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Separating and re-cementing elements

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If you deal with vintage lenses long enough, you’ll come across the need to address this issue. Sometimes you may not be aware that something is degrading within your lens, but an experienced technician can spot this during the assessment processes. Let’s start by explaining what a doublet is and why it may begin to separate.

A doublet, simply put, is two elements that are cemented together using optical adhesive. The advantage of this when designing an optical system is to allow more corrections to be made for performance, such as chromatic aberrations and/or spherical aberrations. This can be done by using two different glass types which would have different refractive indices. They may physically look like one element, especially if the edge blacking hides the join. The two surfaces that are to be cemented together also would not have any coating on them. This is because once the cement has bonded the two surfaces, there is no need for an anti-reflective coating.

As the cement ages, it can begin to degrade and break down. Early signs of this often look like a rainbow effect around the edge of the doublet (similar to an oil leak on a wet surface). It may also appear as tiny white/silver specs that one might think are in the coating (similar in appearance to condensation marks). On rare occasions it can appear that the doublet has cracked or shattered, but this is just the stress from the cement releasing.

This image of a 24mm Canon K-35 internal doublet, displays the rainbow effect that can often appear. 

Once a doublet begins to separate, there is no way to reverse this effect. The best option is to fully separate and recement the doublet using modern-day optical cement. Before beginning the separation process, it is good practice to mark the elements against each other for rotational alignment as well as measuring and checking the alignment of the doublet.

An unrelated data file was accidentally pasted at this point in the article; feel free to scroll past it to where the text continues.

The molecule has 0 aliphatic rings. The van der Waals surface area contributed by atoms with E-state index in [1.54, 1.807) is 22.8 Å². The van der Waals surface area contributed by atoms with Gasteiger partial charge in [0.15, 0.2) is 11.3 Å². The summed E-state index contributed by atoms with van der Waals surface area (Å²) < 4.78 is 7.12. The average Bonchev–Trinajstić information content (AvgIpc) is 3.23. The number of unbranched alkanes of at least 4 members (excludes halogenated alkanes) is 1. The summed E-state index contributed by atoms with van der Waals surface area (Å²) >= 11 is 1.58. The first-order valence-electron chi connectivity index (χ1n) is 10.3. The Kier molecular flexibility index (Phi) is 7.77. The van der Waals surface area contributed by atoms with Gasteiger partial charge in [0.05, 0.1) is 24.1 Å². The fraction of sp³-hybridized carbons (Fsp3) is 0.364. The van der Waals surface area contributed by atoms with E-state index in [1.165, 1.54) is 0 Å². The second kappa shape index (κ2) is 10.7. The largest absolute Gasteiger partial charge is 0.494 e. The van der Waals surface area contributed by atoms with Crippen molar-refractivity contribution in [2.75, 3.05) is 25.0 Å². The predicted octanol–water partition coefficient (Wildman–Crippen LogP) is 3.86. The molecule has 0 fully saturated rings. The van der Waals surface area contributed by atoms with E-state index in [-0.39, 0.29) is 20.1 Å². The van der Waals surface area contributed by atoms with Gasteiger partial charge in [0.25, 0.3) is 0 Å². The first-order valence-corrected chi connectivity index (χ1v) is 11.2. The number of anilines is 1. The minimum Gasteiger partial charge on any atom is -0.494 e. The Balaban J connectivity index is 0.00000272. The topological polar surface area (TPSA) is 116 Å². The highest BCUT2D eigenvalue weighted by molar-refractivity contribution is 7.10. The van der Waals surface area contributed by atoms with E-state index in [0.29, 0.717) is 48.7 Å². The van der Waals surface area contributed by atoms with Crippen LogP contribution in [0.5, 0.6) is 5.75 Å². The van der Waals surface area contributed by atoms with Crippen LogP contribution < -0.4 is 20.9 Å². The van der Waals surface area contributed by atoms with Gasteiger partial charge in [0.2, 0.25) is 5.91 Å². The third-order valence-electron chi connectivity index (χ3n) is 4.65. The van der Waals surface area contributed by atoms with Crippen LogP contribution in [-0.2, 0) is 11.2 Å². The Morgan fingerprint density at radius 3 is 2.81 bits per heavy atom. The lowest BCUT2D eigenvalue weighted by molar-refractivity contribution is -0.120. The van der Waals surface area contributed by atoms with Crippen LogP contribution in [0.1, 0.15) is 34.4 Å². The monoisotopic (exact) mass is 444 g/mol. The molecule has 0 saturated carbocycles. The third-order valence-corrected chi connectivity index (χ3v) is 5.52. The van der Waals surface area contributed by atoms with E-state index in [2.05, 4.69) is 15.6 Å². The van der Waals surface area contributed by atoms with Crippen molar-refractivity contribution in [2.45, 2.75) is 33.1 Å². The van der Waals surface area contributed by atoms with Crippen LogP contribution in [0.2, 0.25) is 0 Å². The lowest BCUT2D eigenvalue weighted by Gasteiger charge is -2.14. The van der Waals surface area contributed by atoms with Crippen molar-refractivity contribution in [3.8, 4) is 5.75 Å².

One method to separate the doublet is to heat it up until the cement melts away and allows the two elements to be parted. However, this method carries a high risk of damage. Due to the two elements being manufactured out of different glass types, they have a different coefficient rate of expansion. This means that one element is likely to expand quicker than the other when heated. As the elements are still held together with a strong cement, this can cause damage to one or both elements. Most vintage lenses are not readily available to get spare parts, therefore this is not the best option.

Another, more preferred option, is to bathe the doublet in a chemical solution at room temperature. While this method is far safer, it still carries a low risk that one element may become damaged during the process. This is why it is best to start with weaker chemicals and wait before progressing to more aggressive chemicals. The main downside to this method is the time it can take to fully separate the two elements. Depending on the degradation of the cement, this process can take up to 12 weeks (and sometimes more) for the chemicals to work their way between the two elements and fully release the cement. This requires frequent monitoring to check on the progress, though at no point should one try to force the elements apart.

Once the doublet is separated, all the remaining cement needs to be removed from both surfaces. It is at this point the elements can be inspected and checked for any defects before the re-cementing process begins. The re-cementing process needs to happen in a clean environment by a skilled technician. Preparation is key to make sure the process is a success. If any mistakes are made during the re-cementing process, it can cause weeks of delays as well as additional risk to the elements.

This image displays the cement being cured using UV light while brass blocks provide the centring.

Both elements are cleaned and prepared for the recementing. A few drops (depending on size of doublet) of optical cement are added, generally to the concave surface if possible. Then the other element is placed on top. At this point the element can be checked for alignment. Once happy with the alignment of the doublet, one final check is done to make sure there is no contamination or bubbles in the cement. Once the technician is satisfied, the cement is cured using a UV chamber. At this point, the process is complete, and the technician can continue with the service of the optical unit.

Generally, once the doublet has been recemented together and checked for alignment it would need to be re-edge blacked to prevent any internal reflections from stray light rays.

If you’d like a quote or more information on separating and re-cementing a doublet, please get in touch with us at or calling our office on +44 (0)1455 848411.

Last updated 16 May 2024
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'To inspire through innovation, passion and quality'